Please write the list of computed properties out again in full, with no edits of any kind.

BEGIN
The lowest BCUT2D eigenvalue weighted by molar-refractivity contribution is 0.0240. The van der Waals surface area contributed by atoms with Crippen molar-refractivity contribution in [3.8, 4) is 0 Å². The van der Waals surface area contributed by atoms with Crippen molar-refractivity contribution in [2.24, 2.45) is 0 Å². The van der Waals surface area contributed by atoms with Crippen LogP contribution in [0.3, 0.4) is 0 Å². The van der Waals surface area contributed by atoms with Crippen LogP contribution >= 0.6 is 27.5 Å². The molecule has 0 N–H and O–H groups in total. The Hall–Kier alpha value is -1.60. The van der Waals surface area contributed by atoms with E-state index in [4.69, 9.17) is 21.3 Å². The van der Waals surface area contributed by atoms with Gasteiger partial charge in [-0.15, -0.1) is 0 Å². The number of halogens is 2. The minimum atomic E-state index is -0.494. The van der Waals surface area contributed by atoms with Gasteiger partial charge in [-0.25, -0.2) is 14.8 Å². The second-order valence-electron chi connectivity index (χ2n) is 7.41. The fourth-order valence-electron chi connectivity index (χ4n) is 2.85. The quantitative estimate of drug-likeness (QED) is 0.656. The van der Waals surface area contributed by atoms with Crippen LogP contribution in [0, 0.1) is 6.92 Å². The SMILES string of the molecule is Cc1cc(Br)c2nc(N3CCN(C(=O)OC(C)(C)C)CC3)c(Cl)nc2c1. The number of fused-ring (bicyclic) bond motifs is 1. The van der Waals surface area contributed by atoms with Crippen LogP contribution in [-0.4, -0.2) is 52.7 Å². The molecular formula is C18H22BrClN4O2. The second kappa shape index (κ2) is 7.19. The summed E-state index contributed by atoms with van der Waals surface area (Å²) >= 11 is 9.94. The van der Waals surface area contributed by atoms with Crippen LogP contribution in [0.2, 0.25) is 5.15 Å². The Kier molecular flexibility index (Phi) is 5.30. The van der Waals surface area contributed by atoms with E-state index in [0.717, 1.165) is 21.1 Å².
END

The lowest BCUT2D eigenvalue weighted by molar-refractivity contribution is 0.0240. The van der Waals surface area contributed by atoms with Crippen molar-refractivity contribution in [3.8, 4) is 0 Å². The van der Waals surface area contributed by atoms with Crippen molar-refractivity contribution in [2.24, 2.45) is 0 Å². The van der Waals surface area contributed by atoms with Crippen LogP contribution in [0.3, 0.4) is 0 Å². The van der Waals surface area contributed by atoms with Crippen LogP contribution >= 0.6 is 27.5 Å². The molecule has 0 N–H and O–H groups in total. The Hall–Kier alpha value is -1.60. The van der Waals surface area contributed by atoms with E-state index in [4.69, 9.17) is 21.3 Å². The van der Waals surface area contributed by atoms with Gasteiger partial charge in [-0.15, -0.1) is 0 Å². The number of halogens is 2. The minimum atomic E-state index is -0.494. The van der Waals surface area contributed by atoms with Gasteiger partial charge in [-0.25, -0.2) is 14.8 Å². The second-order valence-electron chi connectivity index (χ2n) is 7.41. The fourth-order valence-electron chi connectivity index (χ4n) is 2.85. The quantitative estimate of drug-likeness (QED) is 0.656. The van der Waals surface area contributed by atoms with Crippen LogP contribution in [0, 0.1) is 6.92 Å². The SMILES string of the molecule is Cc1cc(Br)c2nc(N3CCN(C(=O)OC(C)(C)C)CC3)c(Cl)nc2c1. The number of fused-ring (bicyclic) bond motifs is 1. The van der Waals surface area contributed by atoms with Crippen LogP contribution in [-0.4, -0.2) is 52.7 Å². The molecular formula is C18H22BrClN4O2. The second kappa shape index (κ2) is 7.19. The summed E-state index contributed by atoms with van der Waals surface area (Å²) >= 11 is 9.94. The van der Waals surface area contributed by atoms with Crippen LogP contribution in [0.2, 0.25) is 5.15 Å². The Kier molecular flexibility index (Phi) is 5.30. The van der Waals surface area contributed by atoms with E-state index in [0.717, 1.165) is 21.1 Å².